August 17 1998
"Careful with that Saltpeter, Eugene"
"Never match wits with a sausage maker when death is on the line"

The task of the day:


This week, I'm going to be making sausages, and other smoked or cured meats. There are lots of steps to many of these processes, often with a day or two of waiting for something to finish. Because of this, the journal will be a bit fuzzy. I'll try to keep an ongoing product list, and at the end of the week, let you know all of what I made.

* * *

Today was about curing meats. Because smoking meats takes place at a pretty low temperature, the meat can turn sickly and bad while this is happening. To prevent this, you cure the meat first, either by brining in a salt solution, or by rubbing a salt mixture on the meat. In either case, the cure has to sit on the meat for as long as several days. After this, the meat can be safely smoked without anyone dying. Except.

In order to make the meat turn a nice red color, and also to help keep botulism or other sicknesses out of the meat, TCM is added. TCM stands for Tinted Curing Mixture, and is 94% salt, 6% Potassium Nitrite, and some red food coloring to turn it pink. This is so that you don't think that it's salt and add it to food. Why would that be bad?

Well, Potassium Nitrite binds with the myoglobin/hemoglobin in meat/blood, preventing it from binding (later) with oxygen. In meat, this keeps the meat from reacting and turning gray/brown. In your body, it can cause a lack of oxygen in the blood. You can pass out, or even die, if you get too much. In lesser amounts, it can cause "performance problems" in males of the species. Moral of the story? Measure twice.

In the bad old days, Saltpeter (Potassium Nitrate) was used. The problem with using either pure Potassium Nitrite or Potassium Nitrate is that it's very difficult to measure accurately, and you can get too little (and get a bad cure) or too much (and get dead). Because of this, the cure mixes are now cut down with salt, making it much easier to measure for small batches of meat. For example, you use 4 ounces (about half a cup) of TCM for 100 pounds of meat.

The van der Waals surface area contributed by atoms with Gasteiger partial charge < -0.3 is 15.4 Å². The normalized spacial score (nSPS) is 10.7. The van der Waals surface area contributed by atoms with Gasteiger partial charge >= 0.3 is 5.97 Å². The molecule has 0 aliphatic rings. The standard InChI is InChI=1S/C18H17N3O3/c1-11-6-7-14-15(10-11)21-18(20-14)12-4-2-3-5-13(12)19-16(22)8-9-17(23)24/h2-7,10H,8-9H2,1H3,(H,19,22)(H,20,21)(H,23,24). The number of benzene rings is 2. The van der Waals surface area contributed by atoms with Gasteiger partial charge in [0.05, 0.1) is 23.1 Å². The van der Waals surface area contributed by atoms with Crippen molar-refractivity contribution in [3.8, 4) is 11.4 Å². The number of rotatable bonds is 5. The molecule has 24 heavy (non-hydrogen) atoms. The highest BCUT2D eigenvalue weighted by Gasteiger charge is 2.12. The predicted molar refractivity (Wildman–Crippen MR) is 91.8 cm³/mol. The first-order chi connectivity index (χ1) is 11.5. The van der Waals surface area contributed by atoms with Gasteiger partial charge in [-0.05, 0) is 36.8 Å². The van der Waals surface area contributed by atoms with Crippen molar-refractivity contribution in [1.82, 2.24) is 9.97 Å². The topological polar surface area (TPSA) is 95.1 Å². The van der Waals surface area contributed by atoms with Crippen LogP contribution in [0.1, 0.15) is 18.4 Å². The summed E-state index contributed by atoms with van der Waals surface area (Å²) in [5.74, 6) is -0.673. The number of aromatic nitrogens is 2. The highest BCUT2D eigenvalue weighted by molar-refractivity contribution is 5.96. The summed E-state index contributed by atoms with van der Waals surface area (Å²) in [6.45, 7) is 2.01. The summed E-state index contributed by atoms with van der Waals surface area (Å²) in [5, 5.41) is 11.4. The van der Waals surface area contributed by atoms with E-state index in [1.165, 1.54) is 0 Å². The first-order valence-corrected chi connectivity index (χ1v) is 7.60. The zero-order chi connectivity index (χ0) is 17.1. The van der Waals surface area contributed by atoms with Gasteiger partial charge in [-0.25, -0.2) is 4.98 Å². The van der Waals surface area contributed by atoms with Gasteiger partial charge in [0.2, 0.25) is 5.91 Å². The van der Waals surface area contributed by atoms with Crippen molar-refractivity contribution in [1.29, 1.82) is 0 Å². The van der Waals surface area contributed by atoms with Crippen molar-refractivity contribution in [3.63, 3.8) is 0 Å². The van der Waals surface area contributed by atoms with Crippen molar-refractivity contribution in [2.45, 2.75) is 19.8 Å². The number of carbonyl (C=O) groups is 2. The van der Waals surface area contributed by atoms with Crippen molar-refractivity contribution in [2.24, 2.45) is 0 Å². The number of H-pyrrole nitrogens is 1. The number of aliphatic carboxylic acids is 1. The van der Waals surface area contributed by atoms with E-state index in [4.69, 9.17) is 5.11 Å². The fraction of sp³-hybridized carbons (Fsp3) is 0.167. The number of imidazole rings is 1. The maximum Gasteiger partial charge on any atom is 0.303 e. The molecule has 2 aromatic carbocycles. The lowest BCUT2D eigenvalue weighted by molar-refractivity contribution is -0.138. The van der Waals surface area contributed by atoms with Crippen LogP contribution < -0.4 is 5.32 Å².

* * *

We started cures today for:

  • Pork Loin
  • Chuck Roast
  • Scallops
  • Smoked Salmon

* * *

Today was a bit slow. Measure some stuff, mix some brine, inject said brine into some meat, and place in fridge. Out team probably would have been done in 10 minutes, except that chef used our Mise en Place for demos.

I did use a new piece of kitchen equipment, however. It only served to make things even faster. It's called a steam kettle, and is a large (4 gallon) stainless steel bowl with a jacket around it into which very hot steam can be introduced. We brought three gallons of water to a boil in under five minutes. All of our stoves also have a steam kettle. We just haven't had an excuse to use them yet. Now that I see how hot they get, I think I'll be looking for excused in the future.

Tomorrow we'll start making some fresh sausages, which we won't be curing with TCM. Should be fun, because we'll actually get to stuff them into casings. Mmmmm, intestines...

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Copyright 1998 Tom Dowdy